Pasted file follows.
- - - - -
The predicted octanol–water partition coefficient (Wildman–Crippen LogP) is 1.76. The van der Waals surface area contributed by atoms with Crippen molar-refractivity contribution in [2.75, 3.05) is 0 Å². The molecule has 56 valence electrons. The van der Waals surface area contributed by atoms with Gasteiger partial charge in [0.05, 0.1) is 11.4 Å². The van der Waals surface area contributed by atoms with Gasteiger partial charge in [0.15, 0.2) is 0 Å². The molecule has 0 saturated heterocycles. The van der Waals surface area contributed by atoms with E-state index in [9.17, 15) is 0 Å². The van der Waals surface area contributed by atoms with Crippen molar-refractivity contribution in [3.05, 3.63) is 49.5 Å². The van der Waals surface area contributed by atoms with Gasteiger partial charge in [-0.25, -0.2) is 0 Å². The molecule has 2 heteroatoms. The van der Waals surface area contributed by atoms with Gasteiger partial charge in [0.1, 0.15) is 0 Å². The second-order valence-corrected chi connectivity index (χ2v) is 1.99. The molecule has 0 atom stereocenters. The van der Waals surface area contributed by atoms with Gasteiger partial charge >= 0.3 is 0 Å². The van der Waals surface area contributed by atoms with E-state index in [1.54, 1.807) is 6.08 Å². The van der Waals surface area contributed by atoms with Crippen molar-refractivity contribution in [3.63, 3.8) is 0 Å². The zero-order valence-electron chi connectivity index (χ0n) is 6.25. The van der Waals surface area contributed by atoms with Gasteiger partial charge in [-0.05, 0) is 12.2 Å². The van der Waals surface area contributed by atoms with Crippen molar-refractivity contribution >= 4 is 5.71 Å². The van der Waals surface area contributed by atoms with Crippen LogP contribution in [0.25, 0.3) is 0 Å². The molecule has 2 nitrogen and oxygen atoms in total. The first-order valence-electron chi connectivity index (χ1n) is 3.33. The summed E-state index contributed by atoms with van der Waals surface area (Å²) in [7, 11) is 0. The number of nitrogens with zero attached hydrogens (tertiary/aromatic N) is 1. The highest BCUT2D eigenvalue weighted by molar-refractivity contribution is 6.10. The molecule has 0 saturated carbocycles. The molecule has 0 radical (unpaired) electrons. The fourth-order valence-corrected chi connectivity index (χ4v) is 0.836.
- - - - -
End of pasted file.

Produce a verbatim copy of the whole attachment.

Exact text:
The predicted octanol–water partition coefficient (Wildman–Crippen LogP) is 1.76. The van der Waals surface area contributed by atoms with Crippen molar-refractivity contribution in [2.75, 3.05) is 0 Å². The molecule has 56 valence electrons. The van der Waals surface area contributed by atoms with Gasteiger partial charge in [0.05, 0.1) is 11.4 Å². The van der Waals surface area contributed by atoms with Gasteiger partial charge in [0.15, 0.2) is 0 Å². The molecule has 0 saturated heterocycles. The van der Waals surface area contributed by atoms with E-state index in [9.17, 15) is 0 Å². The van der Waals surface area contributed by atoms with Crippen molar-refractivity contribution in [3.05, 3.63) is 49.5 Å². The van der Waals surface area contributed by atoms with Gasteiger partial charge in [-0.25, -0.2) is 0 Å². The molecule has 2 heteroatoms. The van der Waals surface area contributed by atoms with Gasteiger partial charge in [0.1, 0.15) is 0 Å². The second-order valence-corrected chi connectivity index (χ2v) is 1.99. The molecule has 0 atom stereocenters. The van der Waals surface area contributed by atoms with Gasteiger partial charge >= 0.3 is 0 Å². The van der Waals surface area contributed by atoms with E-state index in [1.54, 1.807) is 6.08 Å². The van der Waals surface area contributed by atoms with Crippen molar-refractivity contribution in [3.63, 3.8) is 0 Å². The zero-order valence-electron chi connectivity index (χ0n) is 6.25. The van der Waals surface area contributed by atoms with Gasteiger partial charge in [-0.05, 0) is 12.2 Å². The van der Waals surface area contributed by atoms with Crippen molar-refractivity contribution >= 4 is 5.71 Å². The van der Waals surface area contributed by atoms with Crippen LogP contribution in [0.25, 0.3) is 0 Å². The molecule has 2 nitrogen and oxygen atoms in total. The first-order valence-electron chi connectivity index (χ1n) is 3.33. The summed E-state index contributed by atoms with van der Waals surface area (Å²) in [7, 11) is 0. The number of nitrogens with zero attached hydrogens (tertiary/aromatic N) is 1. The highest BCUT2D eigenvalue weighted by molar-refractivity contribution is 6.10. The molecule has 0 saturated carbocycles. The molecule has 0 radical (unpaired) electrons. The fourth-order valence-corrected chi connectivity index (χ4v) is 0.836.